Untreed Reads has released Twist by William D. Hicks in multiple digital formats for only $1.50.
Description: As a boy growing up in 1953, Kevin Hull enjoyed playing games with his group of boyhood friends, like the game of “ledge.” After one such game with his friend Billy Hawkins, the two find themselves involved in a terrible accident that will forever change their lives.
A work of short psychological horror from our Spectres line.
Excerpt: The snow, which had fallen just a month before, had completely melted away. Tan clumps of sleeping grass graced the parkways of the streets.
As the boys passed Major Street, one threw a stick into the air. It hovered over a parcel of land owned by the town, then descended like an oddly shaped bird.
Kevin Hull watched it land. At ten years old he was just bumming around with his buddies. A gang of sorts—five mischievous boys walking down the street, being loud and obnoxious. The year was 1953. They were just boys with no malice in their hearts. To hang with your friends was a cool thing. An American pastime, childhood.
As the small group passed stores, Johnny Sanfrantello made lame remarks about them. A beauty parlor received “beauty before age.” To a local drug store he offered “an apple a day.” This was a regular game with the group. Johnny, at twelve, was the oldest boy, so he was the leader. The other boys ranged in age from nine to eleven years old. Johnny made important decisions about which games they played.
His favorite one was ledge. It entailed taking a rubber ball, standing behind a designated line, and throwing the ball against the ledge of the grammar school. If you hit the ball on the small angled top part of the ledge it bounced back without touching the ground. When you caught the ball, you earned ten points. You could also hit the lower ledge with the ball, and catch it to earn five points. The lower ledge was thicker and easier to hit, so it was worth less. When the ball hit the ground before making it past the designated point, didn’t hit the ledge at all, or wasn’t caught, no points were earned. The player would then get chided by his peers.
Some kids were horrible at the game. Especially the uncoordinated ones, and the ones who hated baseball. But all the boys went along with Johnny.
Other games such as “name the store.” Johnny dominated as well. Games like “dare,” around since the beginning of time, Johnny only liked to play once in awhile. Only when he got to make the dare. And he made them hard.
Walking down Main Street the boys spotted a new store. Completely blackened glass, except for a single gold “D” centered in its ebony heart, graced its main window. Nothing else about the store indicated what merchandise would be sold.
“D—dumb. That’s what it must stand for, cause if you go in you gotta be dumb.” Johnny laughed at his own lame joke.
The other boys laughed.
“No…it must mean deadly — nothing that goes in comes out alive.” Tony Pankow tossed a new white rubber ball in the air and caught it in his leather mitt.
“Maybe it means diseased.” Johnny grabbed Tony’s rubber ball midair, then tossed it high into the air. It bounced on a car and went rambling fast down the street.
“Damn, Johnny.” Tony went trotting after the ball.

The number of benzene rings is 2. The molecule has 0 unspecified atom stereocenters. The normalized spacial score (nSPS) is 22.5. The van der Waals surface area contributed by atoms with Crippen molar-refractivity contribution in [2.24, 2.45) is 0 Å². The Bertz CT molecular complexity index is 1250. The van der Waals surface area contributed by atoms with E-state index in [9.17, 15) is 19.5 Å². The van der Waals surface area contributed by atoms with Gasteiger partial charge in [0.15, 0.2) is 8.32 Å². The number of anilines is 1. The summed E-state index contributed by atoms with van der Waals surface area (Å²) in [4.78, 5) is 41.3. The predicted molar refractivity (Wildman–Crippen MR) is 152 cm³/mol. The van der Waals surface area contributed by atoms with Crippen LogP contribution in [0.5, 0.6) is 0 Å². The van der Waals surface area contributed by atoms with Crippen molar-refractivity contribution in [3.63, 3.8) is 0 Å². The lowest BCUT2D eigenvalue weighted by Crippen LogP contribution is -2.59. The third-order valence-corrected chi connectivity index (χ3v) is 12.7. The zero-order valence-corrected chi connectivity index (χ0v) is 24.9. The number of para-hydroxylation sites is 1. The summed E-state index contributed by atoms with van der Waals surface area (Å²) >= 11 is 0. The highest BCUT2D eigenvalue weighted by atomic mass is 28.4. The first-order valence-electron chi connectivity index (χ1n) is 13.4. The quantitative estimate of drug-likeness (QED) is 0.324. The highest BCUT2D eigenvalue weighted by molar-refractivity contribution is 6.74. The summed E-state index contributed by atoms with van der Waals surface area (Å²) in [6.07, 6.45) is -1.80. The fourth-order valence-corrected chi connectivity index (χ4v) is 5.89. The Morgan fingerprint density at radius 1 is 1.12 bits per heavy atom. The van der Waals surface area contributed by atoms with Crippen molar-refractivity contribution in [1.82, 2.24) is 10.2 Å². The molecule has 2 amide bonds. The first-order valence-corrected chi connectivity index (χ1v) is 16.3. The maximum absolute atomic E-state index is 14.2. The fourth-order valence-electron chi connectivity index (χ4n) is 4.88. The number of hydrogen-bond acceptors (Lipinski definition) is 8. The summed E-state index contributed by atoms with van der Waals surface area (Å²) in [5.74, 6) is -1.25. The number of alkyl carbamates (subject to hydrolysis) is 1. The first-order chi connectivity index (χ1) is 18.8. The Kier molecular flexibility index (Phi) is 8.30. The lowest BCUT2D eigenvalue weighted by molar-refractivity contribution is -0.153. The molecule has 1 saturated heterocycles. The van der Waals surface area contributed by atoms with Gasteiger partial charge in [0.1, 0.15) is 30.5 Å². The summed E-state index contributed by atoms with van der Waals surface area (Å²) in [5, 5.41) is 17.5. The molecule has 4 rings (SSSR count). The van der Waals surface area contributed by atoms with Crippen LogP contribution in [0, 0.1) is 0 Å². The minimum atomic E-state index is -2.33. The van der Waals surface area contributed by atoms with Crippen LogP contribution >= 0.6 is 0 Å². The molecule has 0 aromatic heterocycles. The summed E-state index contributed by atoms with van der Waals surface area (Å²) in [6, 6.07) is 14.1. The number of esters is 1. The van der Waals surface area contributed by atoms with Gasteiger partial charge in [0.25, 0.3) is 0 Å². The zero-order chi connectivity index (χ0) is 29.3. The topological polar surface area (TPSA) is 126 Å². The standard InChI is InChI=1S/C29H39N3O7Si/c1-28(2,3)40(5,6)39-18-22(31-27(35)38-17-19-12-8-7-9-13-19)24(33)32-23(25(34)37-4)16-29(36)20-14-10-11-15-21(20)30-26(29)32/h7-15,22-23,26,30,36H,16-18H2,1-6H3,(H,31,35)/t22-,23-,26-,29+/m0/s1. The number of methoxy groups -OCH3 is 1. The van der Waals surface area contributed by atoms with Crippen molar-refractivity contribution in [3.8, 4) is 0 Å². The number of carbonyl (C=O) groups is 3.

“Dark—maybe only Negroes go in there.” Jimmy Summers held his nostrils closed.
Tony returned and was once again tossing the ball in the air. “What should we play now?”
Swinging his head from side to side Johnny took a quick look around, then went over and tried the door. It was locked. He rang the bell. “Ding dong bitch, I mean ding dong ditch.” He laughed as he and all the boys scattered like dandelion seeds in the wind.
A man in a t-shirt came out shaking his fist. He began to run to catch the boys, but when his cigarettes fell out of his pocket he stopped.
“Better lose that baby fat Jimmy, or Mr. DeMarco will catch you the next time.” Tony tossed the ball into the air out in front of himself and then ran and caught it.
Ten minutes later they had all arrived in the schoolyard. It was only two blocks south of Main Street and one block west. As usual, Jimmy took a long time to arrive even though he ran all the way. Jimmy didn’t fit in, not at all. But the boys felt sorry for him and let him hang around with them. It didn’t hurt that Jimmy’s mother made wonderful taffy, which she gave only to his friends. That solidified the little pack. Now, Jimmy panted like a hound dog after the hunt.
“Hey Johnny, did you see that creepy old Mr. DeMarco after you rang the bell?” Jimmy asked, breathless. He always liked to be included in the conversation. If that meant he had to butt in that was fine.
“Nah — was he a Negro?” Johnny asked, taking no offense at Jimmy’s change of topic. He was used to the ways of his pack.
“Probably,” Kevin said.
“No, but he must have been a hundred ten years old. His hair looked like steel wool. Long gray strands would break off if you touched them.”
“Are you pulling my leg Jimmy?” Johnny asked, ready to thump Jimmy if he were. Johnny was not too swift, but he was mean as a dog when he got riled. That was one reason why he had cronies who followed him around.
“Nah,” Jimmy said a little intimidated. “Ask Billy, he saw it too.”
“He’s not fibbin’ Johnny,” Billy Hawkins said. “I seen the guy too. He looked real mean, like he might kill someone. Boy he was old. His front teeth was missing, and his nails were yellow as pee. Like a dead man, if you know what I mean. I ain’t kiddin’.”
Each let out a sigh of astonishment. All except Johnny.
“You’re such a liar Billy,” Johnny finally said.
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